DIs Mitchell Logan and Ben Kirk of the Christchurch Police Department, New Zealand, know the man in front of them is a sadistic murderer, so they should have been ready for his violent attack. But within minutes Mitchell is dead and Ben sees only one way this is going to end.
Joshua believes he's cursed. He was born blind, his biological parents died years ago, his aunt and uncle became his mother and father, but now Dad is dead. However, Joshua doesn’t know Dad has left him his eyes, and within hours of his father’s murder, Joshua is in the operating theatre.
Joshua, already suffering with confusion and guilt, experiences strange, menacing dreams and memories; glimpses into a past he hasn’t experienced. But the real danger about to threaten Joshua is in his new reality.
I so wanted to like this book: the cellular-memory premise is intriguing and there are several interesting ideas and unsettling moments. But the writing and believability of the story are inconsistent at best.
The beginning feels rough, unedited, as if the author has had a handful of ideas for the whys and wherefores that he has forgotten to streamline. This includes an entire chapter devoted to a pill-popping intern who stops along the way to ‘pop’ and trips on the stairs, dropping the packages. Yes, one of the eyes bounces down the stairs (cue a large eye roll!)
To make matters worse, our druggie intern licks the eyeball clean because it got dirty before shoving it back into its package. This ham-fisted, unsubtle shadowing for upcoming conflict made me itch to throw the book across the room. The scene was utterly ridiculous. The intern’s presence, let alone his backstory, conflicts and life-struggles was extraneous, as the reader never meets this person again.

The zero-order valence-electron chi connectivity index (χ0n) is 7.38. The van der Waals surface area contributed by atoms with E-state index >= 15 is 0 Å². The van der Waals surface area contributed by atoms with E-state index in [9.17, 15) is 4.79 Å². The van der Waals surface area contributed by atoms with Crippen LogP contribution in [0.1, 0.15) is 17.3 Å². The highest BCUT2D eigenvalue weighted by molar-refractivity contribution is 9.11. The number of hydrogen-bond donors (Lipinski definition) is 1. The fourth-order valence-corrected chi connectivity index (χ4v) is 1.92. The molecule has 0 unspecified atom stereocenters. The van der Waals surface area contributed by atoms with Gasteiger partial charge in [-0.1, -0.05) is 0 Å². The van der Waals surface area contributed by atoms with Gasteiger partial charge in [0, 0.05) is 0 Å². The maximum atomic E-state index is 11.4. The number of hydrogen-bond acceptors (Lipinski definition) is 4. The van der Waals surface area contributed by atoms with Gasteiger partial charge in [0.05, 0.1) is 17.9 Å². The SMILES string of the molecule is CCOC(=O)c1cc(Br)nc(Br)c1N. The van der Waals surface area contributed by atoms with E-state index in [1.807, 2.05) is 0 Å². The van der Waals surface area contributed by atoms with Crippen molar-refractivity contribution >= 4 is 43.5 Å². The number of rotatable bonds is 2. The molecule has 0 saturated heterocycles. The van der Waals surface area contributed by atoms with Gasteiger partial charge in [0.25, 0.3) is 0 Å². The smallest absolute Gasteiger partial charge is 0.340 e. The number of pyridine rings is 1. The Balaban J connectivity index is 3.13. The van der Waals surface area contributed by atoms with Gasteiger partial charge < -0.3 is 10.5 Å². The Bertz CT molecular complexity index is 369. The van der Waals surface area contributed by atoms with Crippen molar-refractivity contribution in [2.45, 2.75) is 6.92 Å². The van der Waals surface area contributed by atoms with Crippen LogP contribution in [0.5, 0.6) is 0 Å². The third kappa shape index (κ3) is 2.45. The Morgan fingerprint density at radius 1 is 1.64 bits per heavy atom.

The intern was not the only superfluous character. And unfortunately, because of generic dialogue and indistinct names, these underdeveloped extras were more like cling-on plot-tools, adding to the confusion rather than offering clarity.
With the many overcooked sub-plots and conflicts there was too much going on; further editing and paring back, focusing more attention and development on a few key points and characters would have made for a stronger story. Points like Joshua’s parents’ deaths and his ‘curse’, which only received page-space once, even though it was supposedly a major issue, did nothing to drive the story or help connect with the character.
I love ghosts, vampires, time travel et al, so I have no problem with cellular memory. But there was a lack of a feel of realistic science fiction let alone subtlety in the execution of this concept. I couldn’t decide whether the author’s aim with cellular memory was to convince or just shock his readers. For instance, one of the characters asks a surgeon to ‘give him’ his comatose fiancée’s eyes in the hope the cellular memory might tell him who her assailant was. Whatever happened to suspending disbelief!
That said, A Killer Harvest is an easy, fast and satisfyingly dark read that raises fascinating what ifs and ethical questions.